This is pretty cool, especially since we’ve never even heard of this type of thing before! A rare “fire rainbow” was spotted at the Jersey Shore on Sunday! Twitter user @packyM caught it while in Avalon near 64th street.
But what exactly are they? Well, according to 6ABC, they aren’t a fire and they aren’t a rainbow!
Technically they are known as a circumhorizontal arc, an ice halo formed by hexagonal, plate-shaped ice crystals in high-level cirrus clouds. The halo is so large that the arc appears parallel to the horizon, hence the name.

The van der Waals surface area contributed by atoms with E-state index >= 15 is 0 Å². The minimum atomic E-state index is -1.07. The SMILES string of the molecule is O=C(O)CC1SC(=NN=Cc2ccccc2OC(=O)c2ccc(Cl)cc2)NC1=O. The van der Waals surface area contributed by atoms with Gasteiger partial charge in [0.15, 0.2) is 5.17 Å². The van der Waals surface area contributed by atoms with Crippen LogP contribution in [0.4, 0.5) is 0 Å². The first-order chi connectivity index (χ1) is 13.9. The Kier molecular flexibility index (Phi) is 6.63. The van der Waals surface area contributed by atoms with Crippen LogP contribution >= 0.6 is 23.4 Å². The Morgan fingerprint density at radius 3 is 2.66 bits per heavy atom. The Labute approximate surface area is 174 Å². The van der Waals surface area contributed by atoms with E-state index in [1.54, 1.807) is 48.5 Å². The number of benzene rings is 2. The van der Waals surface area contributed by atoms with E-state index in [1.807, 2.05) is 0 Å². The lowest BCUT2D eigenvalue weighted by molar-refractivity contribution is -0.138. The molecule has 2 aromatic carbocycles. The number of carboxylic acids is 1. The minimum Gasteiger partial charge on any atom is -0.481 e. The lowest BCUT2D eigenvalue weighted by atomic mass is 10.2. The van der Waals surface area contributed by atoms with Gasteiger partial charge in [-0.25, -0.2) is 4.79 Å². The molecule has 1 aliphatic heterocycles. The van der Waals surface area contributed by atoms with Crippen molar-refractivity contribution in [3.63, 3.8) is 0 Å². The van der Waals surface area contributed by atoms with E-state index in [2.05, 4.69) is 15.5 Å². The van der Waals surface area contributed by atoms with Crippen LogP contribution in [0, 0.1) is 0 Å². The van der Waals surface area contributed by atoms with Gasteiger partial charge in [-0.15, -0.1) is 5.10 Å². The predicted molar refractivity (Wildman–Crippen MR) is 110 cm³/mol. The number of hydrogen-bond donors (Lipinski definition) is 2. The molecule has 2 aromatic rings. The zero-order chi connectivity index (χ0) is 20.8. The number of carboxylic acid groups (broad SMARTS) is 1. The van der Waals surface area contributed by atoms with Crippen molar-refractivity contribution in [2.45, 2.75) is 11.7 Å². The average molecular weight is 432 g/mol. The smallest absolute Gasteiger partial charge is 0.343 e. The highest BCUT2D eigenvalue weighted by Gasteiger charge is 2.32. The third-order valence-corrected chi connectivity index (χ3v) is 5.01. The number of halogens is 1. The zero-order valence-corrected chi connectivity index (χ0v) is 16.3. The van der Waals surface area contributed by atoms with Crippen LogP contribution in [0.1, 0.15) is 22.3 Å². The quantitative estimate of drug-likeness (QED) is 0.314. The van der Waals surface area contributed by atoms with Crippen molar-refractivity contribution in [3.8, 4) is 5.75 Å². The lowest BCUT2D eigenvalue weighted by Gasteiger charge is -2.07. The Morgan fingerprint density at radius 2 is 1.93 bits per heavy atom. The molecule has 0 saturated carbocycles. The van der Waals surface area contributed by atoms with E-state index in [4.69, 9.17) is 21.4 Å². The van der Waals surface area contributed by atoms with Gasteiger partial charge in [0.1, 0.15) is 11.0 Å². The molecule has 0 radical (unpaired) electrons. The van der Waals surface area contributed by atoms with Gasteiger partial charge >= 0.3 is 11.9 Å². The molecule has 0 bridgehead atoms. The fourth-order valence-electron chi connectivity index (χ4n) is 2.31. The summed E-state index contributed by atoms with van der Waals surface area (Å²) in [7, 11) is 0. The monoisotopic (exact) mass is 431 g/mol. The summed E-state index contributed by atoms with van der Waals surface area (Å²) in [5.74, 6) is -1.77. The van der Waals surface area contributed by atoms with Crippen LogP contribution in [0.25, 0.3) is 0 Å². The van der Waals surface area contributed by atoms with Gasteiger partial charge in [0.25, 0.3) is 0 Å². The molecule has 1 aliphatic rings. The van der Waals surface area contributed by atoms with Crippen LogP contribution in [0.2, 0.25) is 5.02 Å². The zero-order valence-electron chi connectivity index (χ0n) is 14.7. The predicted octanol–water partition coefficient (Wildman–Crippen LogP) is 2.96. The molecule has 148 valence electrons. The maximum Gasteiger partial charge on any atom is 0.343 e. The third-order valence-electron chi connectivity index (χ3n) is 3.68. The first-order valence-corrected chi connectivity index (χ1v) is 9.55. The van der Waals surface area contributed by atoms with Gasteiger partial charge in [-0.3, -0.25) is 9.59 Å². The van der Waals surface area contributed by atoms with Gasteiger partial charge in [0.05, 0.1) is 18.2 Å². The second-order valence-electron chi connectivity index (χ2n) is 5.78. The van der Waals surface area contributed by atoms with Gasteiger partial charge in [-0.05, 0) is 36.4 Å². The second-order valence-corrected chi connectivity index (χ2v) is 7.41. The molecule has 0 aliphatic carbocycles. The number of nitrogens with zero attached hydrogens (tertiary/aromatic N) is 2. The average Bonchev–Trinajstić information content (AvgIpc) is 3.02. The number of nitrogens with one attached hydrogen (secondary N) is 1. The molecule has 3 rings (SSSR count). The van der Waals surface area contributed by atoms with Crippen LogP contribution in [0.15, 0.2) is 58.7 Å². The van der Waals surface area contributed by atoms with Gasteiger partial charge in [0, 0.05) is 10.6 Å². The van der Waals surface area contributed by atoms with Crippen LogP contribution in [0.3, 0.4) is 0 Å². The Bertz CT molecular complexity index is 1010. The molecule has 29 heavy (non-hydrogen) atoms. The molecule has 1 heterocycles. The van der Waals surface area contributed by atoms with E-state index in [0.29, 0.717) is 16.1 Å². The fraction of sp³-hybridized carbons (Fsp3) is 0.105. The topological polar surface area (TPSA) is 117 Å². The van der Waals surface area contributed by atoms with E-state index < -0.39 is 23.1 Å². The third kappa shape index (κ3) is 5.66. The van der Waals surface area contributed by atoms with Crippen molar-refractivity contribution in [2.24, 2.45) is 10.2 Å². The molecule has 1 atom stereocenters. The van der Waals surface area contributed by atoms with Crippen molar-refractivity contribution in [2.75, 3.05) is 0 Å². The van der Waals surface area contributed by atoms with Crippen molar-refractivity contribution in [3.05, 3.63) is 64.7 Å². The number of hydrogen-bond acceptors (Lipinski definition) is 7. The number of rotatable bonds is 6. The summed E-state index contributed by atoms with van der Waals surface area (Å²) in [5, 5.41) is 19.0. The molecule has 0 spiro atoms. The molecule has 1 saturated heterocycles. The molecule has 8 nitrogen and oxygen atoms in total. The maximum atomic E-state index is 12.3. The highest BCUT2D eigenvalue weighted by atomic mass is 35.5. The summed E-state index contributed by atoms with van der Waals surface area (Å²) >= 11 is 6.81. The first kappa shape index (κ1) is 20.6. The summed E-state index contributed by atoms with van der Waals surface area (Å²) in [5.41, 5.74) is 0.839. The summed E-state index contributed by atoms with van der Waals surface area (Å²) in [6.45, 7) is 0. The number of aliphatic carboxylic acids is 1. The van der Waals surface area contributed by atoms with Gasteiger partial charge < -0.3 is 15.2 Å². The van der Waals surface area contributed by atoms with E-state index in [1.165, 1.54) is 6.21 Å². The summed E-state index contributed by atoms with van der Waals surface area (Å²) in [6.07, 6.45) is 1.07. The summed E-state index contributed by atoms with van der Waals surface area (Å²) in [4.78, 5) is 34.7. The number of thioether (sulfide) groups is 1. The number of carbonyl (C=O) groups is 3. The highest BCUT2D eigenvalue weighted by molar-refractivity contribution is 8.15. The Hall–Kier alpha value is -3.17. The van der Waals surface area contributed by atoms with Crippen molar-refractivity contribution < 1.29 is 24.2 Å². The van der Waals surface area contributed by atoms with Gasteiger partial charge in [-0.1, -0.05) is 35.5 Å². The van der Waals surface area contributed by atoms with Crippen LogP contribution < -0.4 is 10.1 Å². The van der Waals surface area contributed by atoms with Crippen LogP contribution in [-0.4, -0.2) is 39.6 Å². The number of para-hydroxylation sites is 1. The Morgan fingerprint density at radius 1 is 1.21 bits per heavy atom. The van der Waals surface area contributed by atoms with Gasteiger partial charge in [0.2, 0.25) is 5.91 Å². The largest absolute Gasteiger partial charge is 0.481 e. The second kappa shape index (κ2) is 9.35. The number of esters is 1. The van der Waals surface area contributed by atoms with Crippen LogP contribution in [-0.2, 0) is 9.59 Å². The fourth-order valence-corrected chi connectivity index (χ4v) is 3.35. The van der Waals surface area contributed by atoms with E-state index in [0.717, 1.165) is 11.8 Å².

These appear mostly during the summer and only in particular latitudes. When the sun is very high in the sky, sunlight entering flat, hexagon-shaped ice crystals gets split into individual colors just like in a prism.
The conditions required to form a "fire rainbow" are very precise. The sun has to be at an elevation of 58 degrees or greater, there must be high altitude cirrus clouds with plate-shaped ice crystals, and sunlight has to enter the ice crystals at a specific angle.